Your child will love learning with these 3 easy light experiments for kids for kids to do at home!
Science experiments are always a big hit in my house and this light experiment for kids will brighten everyone’s day – literally!
3 Super Simple Light Experiments for Kids
What three things can light do? This is the guiding question for this simple and fun light experiment for kids.
To Set up Your Own Simple Light Science Experiment, You’ll Need:
- Magnifying glass
- Paper plate or anything opaque
- Piece of paper
Try our favorite 50 simple science experiments.
Talking About Science Basics with Kids
Science activities are always a great time to practice using fun science terms. This simple light science experiment introduces three new ones:
- penetrate: or when light will pass through an object to be visible on the other side
- reflect: or when the light bounces back at you, like with a mirror or something shiny
- stop: or when the light is blocked, not reflecting or penetrating
- variable: what changes in different steps on the experiment
It can help if you write down these words and their meanings on a piece of paper or flashcards.
You could use actual words or draw a picture.
For older kids, you could also dive a little bit deeper. I love this quick explanation about the properties of light from Ducksters.
Before Your Light Experiments for Kids
This simple science experiment includes an opportunity for making predictions and recording observations.
Predicting is just making a guess based on what you already know.
You could get started by asking your kids: “What do you know about light?”
Create a quick and simple legend for the light experiment.
Write down your children’s predictions and make a quick chart. One column is for the prediction and the other is for the observation, plus some rows for the variables.
Label the rows with the names of your three objects, or variables (what’s changing each time). Hint: mirror, magnifying glass, plate, etc.
At the top of one column write: “What will the light do?”. (Prediction)
And then above the other column, write: “What does the light do?”. (Observations)
As you experiment, you’ll also jot down what happens with the light, or what you observe. Observe and observation in science is just a fancy way to explain telling what you saw happening during the experiment.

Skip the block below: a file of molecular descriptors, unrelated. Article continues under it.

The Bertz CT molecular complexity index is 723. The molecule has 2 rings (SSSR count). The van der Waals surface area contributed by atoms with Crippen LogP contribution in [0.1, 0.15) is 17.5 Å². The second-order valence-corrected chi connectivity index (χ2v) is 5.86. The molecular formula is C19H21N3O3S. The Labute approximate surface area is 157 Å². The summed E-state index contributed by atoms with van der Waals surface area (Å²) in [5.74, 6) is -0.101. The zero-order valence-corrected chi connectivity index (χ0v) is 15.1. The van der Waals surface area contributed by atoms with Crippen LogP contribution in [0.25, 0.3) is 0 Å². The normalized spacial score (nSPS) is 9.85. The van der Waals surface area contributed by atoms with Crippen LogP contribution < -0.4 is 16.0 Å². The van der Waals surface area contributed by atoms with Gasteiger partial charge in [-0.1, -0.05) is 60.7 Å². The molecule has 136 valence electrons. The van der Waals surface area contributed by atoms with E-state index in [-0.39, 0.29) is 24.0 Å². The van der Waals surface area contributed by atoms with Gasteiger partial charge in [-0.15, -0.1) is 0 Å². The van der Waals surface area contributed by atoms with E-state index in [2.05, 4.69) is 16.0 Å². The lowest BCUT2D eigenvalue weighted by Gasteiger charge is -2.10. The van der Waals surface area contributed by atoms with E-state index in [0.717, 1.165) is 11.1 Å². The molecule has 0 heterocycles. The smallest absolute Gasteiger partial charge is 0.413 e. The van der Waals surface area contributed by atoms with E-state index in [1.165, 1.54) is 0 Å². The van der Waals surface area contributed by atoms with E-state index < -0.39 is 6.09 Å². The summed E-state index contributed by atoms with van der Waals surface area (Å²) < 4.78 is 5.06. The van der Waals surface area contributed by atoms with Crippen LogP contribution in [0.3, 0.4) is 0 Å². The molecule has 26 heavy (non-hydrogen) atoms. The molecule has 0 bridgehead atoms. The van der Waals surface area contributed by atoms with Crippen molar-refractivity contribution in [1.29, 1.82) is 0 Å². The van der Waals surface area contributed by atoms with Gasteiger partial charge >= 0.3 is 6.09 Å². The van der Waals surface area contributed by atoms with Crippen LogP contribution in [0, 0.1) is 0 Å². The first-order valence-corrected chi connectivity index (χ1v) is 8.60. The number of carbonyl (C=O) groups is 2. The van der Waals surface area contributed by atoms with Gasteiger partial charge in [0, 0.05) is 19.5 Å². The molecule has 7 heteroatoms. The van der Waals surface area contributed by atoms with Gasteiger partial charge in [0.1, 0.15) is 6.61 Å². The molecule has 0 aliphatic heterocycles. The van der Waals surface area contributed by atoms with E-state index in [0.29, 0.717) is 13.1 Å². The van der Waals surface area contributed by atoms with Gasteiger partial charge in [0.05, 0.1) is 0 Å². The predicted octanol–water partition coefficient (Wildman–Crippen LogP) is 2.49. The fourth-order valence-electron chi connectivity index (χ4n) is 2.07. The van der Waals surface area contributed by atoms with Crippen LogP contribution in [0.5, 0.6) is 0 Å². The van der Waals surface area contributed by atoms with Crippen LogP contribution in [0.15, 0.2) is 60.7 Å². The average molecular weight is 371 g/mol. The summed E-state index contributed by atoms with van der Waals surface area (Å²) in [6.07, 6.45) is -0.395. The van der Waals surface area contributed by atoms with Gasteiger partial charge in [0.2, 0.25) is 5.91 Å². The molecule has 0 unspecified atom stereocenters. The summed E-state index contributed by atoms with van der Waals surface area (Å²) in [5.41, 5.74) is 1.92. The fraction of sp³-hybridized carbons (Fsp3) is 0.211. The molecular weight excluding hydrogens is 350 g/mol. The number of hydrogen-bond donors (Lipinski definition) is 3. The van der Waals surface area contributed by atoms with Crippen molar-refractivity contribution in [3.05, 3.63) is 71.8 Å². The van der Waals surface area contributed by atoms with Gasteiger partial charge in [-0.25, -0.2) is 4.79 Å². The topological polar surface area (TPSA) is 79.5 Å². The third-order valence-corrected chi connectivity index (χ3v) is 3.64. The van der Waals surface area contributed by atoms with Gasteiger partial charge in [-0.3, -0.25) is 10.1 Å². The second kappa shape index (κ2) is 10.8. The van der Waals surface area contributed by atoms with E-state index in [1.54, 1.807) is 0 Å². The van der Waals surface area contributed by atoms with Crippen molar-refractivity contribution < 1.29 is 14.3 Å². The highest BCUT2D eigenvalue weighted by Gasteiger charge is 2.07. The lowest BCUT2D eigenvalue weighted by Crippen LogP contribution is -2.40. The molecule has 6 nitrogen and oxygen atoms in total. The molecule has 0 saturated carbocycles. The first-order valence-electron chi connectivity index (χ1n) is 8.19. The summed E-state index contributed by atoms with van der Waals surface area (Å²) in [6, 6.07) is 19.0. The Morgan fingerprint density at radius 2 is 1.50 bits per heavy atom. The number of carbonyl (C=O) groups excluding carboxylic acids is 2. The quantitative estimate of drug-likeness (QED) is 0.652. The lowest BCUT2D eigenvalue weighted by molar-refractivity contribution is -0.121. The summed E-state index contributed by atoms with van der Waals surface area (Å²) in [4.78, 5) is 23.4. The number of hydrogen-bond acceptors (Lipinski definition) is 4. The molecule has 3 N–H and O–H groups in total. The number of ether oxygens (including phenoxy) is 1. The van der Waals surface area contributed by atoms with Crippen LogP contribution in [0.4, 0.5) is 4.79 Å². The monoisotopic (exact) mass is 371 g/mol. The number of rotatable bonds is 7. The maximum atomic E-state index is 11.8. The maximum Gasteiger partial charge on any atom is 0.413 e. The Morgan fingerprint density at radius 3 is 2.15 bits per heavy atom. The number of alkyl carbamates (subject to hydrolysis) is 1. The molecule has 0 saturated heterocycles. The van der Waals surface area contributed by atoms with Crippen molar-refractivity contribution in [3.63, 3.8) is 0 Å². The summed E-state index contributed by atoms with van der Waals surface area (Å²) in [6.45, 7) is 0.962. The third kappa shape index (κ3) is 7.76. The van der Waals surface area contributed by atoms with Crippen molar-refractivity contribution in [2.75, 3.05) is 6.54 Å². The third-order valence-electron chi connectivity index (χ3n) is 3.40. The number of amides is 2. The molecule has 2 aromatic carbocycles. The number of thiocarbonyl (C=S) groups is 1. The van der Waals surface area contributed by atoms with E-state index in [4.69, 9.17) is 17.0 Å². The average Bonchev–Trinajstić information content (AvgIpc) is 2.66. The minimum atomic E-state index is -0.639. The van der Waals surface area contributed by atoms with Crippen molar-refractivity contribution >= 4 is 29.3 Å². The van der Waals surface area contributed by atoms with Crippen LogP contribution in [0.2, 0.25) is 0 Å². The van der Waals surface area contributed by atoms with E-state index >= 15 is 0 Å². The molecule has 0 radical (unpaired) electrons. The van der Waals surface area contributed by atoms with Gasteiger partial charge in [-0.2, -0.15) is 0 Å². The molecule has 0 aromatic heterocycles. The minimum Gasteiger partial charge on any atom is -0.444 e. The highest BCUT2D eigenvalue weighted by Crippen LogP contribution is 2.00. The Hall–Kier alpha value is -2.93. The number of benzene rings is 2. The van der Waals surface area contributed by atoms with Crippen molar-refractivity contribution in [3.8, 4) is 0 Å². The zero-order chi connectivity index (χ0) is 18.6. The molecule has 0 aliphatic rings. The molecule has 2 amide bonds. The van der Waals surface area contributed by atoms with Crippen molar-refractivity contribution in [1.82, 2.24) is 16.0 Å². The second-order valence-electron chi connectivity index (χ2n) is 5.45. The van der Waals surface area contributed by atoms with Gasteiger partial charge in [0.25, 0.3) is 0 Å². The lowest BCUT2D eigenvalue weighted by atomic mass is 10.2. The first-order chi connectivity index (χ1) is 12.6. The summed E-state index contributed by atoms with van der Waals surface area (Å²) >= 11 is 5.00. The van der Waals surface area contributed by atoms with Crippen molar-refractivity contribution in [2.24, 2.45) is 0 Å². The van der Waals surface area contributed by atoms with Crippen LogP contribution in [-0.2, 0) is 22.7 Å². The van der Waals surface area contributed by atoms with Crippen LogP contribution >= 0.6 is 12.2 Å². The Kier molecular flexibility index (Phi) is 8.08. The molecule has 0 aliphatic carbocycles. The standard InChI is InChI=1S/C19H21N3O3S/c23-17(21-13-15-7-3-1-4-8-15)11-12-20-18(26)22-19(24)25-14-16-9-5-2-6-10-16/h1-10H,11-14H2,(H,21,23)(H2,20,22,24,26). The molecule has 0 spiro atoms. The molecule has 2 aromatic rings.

Ask these helpful questions as you predict what happens:
- Will the light penetrate the paper plate or will it stop?
- Will the light reflect off of the magnifying glass or penetrate?
- And will the mirror stop the light?
Take time to look at each object, discuss the three terms associated with light (penetrate, reflect, stop).
Make predictions, or guesses, about what the light will do with each object.
Write your predictions in the first column of the chart.
Now Experiment with Light Together
Once your predictions are made and the properties of light have been discussed, it’s time to do the experiment.
Choose the first object and have your kids shine the flashlight at the object.
Watch how the light reacts with the object. Does it shine through, shine back at you, or stop completely?
Record on your observation chart what the light did with that object. Check to see if your predictions were correct.
Keep going with the rest of the objects, making sure to observe and record your findings.
Our Easy Light Experiments for Kids
We chose the mirror first. My son held the mirror and my daughter used the flashlight.
I encouraged them to explain what they noticed about the light. Both recognized that the light was shining back at us, or reflecting.
We talked for a minute about using “refect” to describe what the light was doing.
Keep shining with a simple indoor reflection activity!
My daughter wrote “reflect” in our observation column on our chart. I helped her with the spelling, but only a little.
The Paper Plate
Our second variable for the light experiment was the paper plate. This time my kids switched roles with my daughter holding the plate and my son shining the flashlight at the object.
My kids quickly noticed that the light didn’t go anywhere except for on the plate.
We discussed together how this showed that the light stopped because the plate blocks or stops the light. I also added in the word “opaque,” which means that light does not pass through.
My son recorded “stop” for the plate.
You can also introduce the word “absorb” to your kids at this point in the experiment, as that is another term for stopping the light.
Originally, the kids had thought that the plate might reflect the light. Our prediction was incorrect and we talked about that for a minute or so.
Learn more about opaque objects with a fun shadow play activity!
The Magnifying Glass
Our final object was the magnifying glass. It was my turn to shine the light as both my kids held the object.
This time the light went through the magnifying glass, shining onto the floor below. I shared the term “transparent,” meaning that light passes completely through, as we talked about this part of the experiment.
I recorded our findings on the chart. We reviewed each object and outcome together while comparing our observations to our predictions.
Keep Playing with Light!
Even though we had finished the “formal” experiment, my kids kept the learning going! They ran through the house, shining the flashlight on all sorts of objects and saying whether the light reflected, stopped, or penetrated.
I love how much ownership they took of their learning!
We love playing with a fun flashlight scavenger hunt for kids!
This fun extension activity went on for quite a while. And it’s something that I know I can keep returning to again and again, adding more challenging terminology as they grow.